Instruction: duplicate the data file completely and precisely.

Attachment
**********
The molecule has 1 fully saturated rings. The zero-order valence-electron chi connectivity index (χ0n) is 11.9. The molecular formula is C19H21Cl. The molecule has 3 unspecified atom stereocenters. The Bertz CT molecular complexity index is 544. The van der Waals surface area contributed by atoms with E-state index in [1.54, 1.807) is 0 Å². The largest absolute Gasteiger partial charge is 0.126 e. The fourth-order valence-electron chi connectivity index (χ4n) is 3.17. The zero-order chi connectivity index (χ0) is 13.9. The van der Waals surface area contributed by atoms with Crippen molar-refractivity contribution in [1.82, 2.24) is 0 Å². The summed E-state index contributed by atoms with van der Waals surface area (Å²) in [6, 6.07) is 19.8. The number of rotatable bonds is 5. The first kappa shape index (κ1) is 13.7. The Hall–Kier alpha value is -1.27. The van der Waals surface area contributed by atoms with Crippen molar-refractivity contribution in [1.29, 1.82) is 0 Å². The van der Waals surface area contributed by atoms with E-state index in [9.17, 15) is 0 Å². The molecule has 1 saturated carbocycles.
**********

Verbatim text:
The molecule has 1 fully saturated rings. The zero-order valence-electron chi connectivity index (χ0n) is 11.9. The molecular formula is C19H21Cl. The molecule has 3 unspecified atom stereocenters. The Bertz CT molecular complexity index is 544. The van der Waals surface area contributed by atoms with E-state index in [1.54, 1.807) is 0 Å². The largest absolute Gasteiger partial charge is 0.126 e. The fourth-order valence-electron chi connectivity index (χ4n) is 3.17. The zero-order chi connectivity index (χ0) is 13.9. The van der Waals surface area contributed by atoms with Crippen molar-refractivity contribution in [1.82, 2.24) is 0 Å². The summed E-state index contributed by atoms with van der Waals surface area (Å²) in [6, 6.07) is 19.8. The number of rotatable bonds is 5. The first kappa shape index (κ1) is 13.7. The Hall–Kier alpha value is -1.27. The van der Waals surface area contributed by atoms with Crippen molar-refractivity contribution in [1.29, 1.82) is 0 Å². The van der Waals surface area contributed by atoms with E-state index in [9.17, 15) is 0 Å². The molecule has 1 saturated carbocycles.